Black workers fighting austerity

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2018 National Black Members' Conference
12 September 2017

This conference notes the austerity agenda following the economic recession of 2007/8 has resulted in a massive attack on public services. The public sector has shrunk as a proportion of Gross Domestic Product (GDP). This has led to fewer workers delivering services in an often highly stressed situation.

However, austerity for the richest 1,000 people has seen their wealth increase by 100 percent since 2010 according to the Sunday Times ‘Rich List’. Their wealth increased by 14 percent in 2016/17 alone. It is estimated that the bosses of the UK’s biggest 100 companies ‘earn’ an average of £5.3 million a year a staggering 386 times the pay of an employee on the Government’s misnamed national living wage.

Black workers also suffer disproportionately when services are cut. However, Black Workers are playing a significant role in fighting the austerity agenda that effectively has taken money from the poor to give huge hand-outs to the rich.

The strikes in many public organisations of low paid privatised workers have been inspirational. School of Oriental and African Studies (SOAS) Cleaners, London School of Economics (LSE) cleaners, Barts Health Workers and numerous others where there are high proportions of Black workers show that collective action can fundamentally undermine division and discrimination.

The 2017 general election saw a major swing to Labour on the basis of Corbyn’s manifesto, campaign and daily commitment to support workers fighting austerity.

This conference believes that the fight against austerity is crucial to Black workers being treated as equals in work. However there was workplace discrimination before ‘Austerity’. Discrimination and division are at the heart of exploitation and history has shown that Black workers will be more ruthlessly exploited under this system in good times or bad.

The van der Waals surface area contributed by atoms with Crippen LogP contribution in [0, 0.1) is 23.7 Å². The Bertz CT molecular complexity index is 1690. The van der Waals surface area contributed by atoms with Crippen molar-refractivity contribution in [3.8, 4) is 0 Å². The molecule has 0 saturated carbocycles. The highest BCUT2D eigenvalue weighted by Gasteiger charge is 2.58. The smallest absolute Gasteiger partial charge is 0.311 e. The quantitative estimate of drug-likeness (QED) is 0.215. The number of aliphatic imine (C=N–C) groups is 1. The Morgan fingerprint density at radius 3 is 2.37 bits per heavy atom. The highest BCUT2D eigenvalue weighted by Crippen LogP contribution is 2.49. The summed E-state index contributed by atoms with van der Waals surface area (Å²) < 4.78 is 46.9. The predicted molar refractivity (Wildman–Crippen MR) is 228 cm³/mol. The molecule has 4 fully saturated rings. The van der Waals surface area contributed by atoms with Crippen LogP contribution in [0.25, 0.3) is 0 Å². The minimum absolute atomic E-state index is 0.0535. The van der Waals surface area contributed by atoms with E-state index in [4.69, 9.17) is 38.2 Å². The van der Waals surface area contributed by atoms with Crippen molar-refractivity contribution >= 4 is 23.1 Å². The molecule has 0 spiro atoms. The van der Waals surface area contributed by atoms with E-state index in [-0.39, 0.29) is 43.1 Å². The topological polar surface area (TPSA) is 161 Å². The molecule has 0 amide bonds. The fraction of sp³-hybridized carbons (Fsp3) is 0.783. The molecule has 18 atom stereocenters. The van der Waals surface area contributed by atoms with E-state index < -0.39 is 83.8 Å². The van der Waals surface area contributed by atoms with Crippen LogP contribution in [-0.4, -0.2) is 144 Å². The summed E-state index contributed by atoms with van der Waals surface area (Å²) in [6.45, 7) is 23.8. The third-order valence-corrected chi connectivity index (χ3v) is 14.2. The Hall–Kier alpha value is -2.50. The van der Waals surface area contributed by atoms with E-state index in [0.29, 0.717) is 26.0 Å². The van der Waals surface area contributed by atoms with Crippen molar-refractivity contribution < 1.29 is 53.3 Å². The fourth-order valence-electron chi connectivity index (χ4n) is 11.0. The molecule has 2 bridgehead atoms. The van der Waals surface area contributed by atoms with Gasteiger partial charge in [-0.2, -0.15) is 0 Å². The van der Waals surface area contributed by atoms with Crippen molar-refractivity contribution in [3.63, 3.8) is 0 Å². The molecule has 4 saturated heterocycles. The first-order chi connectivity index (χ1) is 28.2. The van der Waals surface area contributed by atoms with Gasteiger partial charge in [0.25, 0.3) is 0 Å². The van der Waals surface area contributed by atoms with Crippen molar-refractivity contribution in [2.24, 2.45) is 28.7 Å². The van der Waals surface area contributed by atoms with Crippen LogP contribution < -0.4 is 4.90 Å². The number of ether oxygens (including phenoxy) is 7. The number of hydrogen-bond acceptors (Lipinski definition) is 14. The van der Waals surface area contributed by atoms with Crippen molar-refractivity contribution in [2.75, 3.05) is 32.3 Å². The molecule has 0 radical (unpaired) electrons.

As UNISON members and workers our collective ownership to protect public services and public sector workers under attack is fundamental and our track record in defending workers rights, organising vulnerable workers and tackling prejudice, discrimination and exploitation is vital.

Conference therefore calls upon the National Black Members’ Committee to:

1)Highlight in Black Action, official UNISON disputes, that have a significant number of Black members involved and profile or identify potential activist that we could support in their development in leadership positions;

2)Draw up an Action Plan to involve more Black members in the union as workplace representatives in their branch;

3)Work with the Service Groups, especially health and Local Government, to develop an Action Plan and negotiating guide at all levels to tackle workplace discrimination in pay, conditions, recruitment and dismissal rates;

4)Work with the Labour Link to ensure that UNISON’s programme for an alternative to austerity is promoted within the Labour manifesto and supported across the public sector by members in the workplace.